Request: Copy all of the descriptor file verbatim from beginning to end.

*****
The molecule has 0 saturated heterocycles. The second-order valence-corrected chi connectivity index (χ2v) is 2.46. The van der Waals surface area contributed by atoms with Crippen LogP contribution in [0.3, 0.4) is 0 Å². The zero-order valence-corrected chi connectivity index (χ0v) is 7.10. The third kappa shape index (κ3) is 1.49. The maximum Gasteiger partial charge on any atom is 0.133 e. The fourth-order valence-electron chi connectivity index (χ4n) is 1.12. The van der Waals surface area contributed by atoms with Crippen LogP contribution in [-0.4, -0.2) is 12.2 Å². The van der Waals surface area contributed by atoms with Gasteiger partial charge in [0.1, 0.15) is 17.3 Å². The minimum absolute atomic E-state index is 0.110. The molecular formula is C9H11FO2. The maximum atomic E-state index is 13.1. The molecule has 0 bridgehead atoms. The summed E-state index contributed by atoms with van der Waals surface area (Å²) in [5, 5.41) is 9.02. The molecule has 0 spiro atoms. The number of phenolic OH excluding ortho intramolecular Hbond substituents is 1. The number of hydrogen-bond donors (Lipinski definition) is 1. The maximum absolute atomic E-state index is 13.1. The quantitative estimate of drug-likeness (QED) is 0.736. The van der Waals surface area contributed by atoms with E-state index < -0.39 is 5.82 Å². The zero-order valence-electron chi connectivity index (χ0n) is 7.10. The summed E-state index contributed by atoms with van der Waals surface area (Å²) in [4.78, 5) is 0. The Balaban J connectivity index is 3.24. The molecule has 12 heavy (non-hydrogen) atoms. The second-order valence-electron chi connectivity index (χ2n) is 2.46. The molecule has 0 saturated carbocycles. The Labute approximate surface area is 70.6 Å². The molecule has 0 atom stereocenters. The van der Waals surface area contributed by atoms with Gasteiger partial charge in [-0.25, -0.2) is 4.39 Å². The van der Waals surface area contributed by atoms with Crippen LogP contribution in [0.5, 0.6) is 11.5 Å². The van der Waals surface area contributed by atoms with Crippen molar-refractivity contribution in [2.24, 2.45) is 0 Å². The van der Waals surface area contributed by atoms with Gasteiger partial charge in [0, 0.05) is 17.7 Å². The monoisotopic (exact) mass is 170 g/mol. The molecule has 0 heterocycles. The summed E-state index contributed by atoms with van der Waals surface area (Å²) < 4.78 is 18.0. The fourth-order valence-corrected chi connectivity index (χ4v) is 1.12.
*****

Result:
The molecule has 0 saturated heterocycles. The second-order valence-corrected chi connectivity index (χ2v) is 2.46. The van der Waals surface area contributed by atoms with Crippen LogP contribution in [0.3, 0.4) is 0 Å². The zero-order valence-corrected chi connectivity index (χ0v) is 7.10. The third kappa shape index (κ3) is 1.49. The maximum Gasteiger partial charge on any atom is 0.133 e. The fourth-order valence-electron chi connectivity index (χ4n) is 1.12. The van der Waals surface area contributed by atoms with Crippen LogP contribution in [-0.4, -0.2) is 12.2 Å². The van der Waals surface area contributed by atoms with Gasteiger partial charge in [0.1, 0.15) is 17.3 Å². The minimum absolute atomic E-state index is 0.110. The molecular formula is C9H11FO2. The maximum atomic E-state index is 13.1. The molecule has 0 bridgehead atoms. The summed E-state index contributed by atoms with van der Waals surface area (Å²) in [5, 5.41) is 9.02. The molecule has 0 spiro atoms. The number of phenolic OH excluding ortho intramolecular Hbond substituents is 1. The number of hydrogen-bond donors (Lipinski definition) is 1. The maximum absolute atomic E-state index is 13.1. The quantitative estimate of drug-likeness (QED) is 0.736. The van der Waals surface area contributed by atoms with E-state index < -0.39 is 5.82 Å². The zero-order valence-electron chi connectivity index (χ0n) is 7.10. The summed E-state index contributed by atoms with van der Waals surface area (Å²) in [4.78, 5) is 0. The Balaban J connectivity index is 3.24. The molecule has 12 heavy (non-hydrogen) atoms. The second-order valence-electron chi connectivity index (χ2n) is 2.46. The molecule has 0 saturated carbocycles. The Labute approximate surface area is 70.6 Å². The molecule has 0 atom stereocenters. The van der Waals surface area contributed by atoms with Gasteiger partial charge in [-0.25, -0.2) is 4.39 Å². The van der Waals surface area contributed by atoms with Crippen LogP contribution in [0.5, 0.6) is 11.5 Å². The van der Waals surface area contributed by atoms with Crippen molar-refractivity contribution in [2.24, 2.45) is 0 Å². The van der Waals surface area contributed by atoms with Gasteiger partial charge in [0, 0.05) is 17.7 Å². The monoisotopic (exact) mass is 170 g/mol. The molecule has 0 heterocycles. The summed E-state index contributed by atoms with van der Waals surface area (Å²) < 4.78 is 18.0. The fourth-order valence-corrected chi connectivity index (χ4v) is 1.12.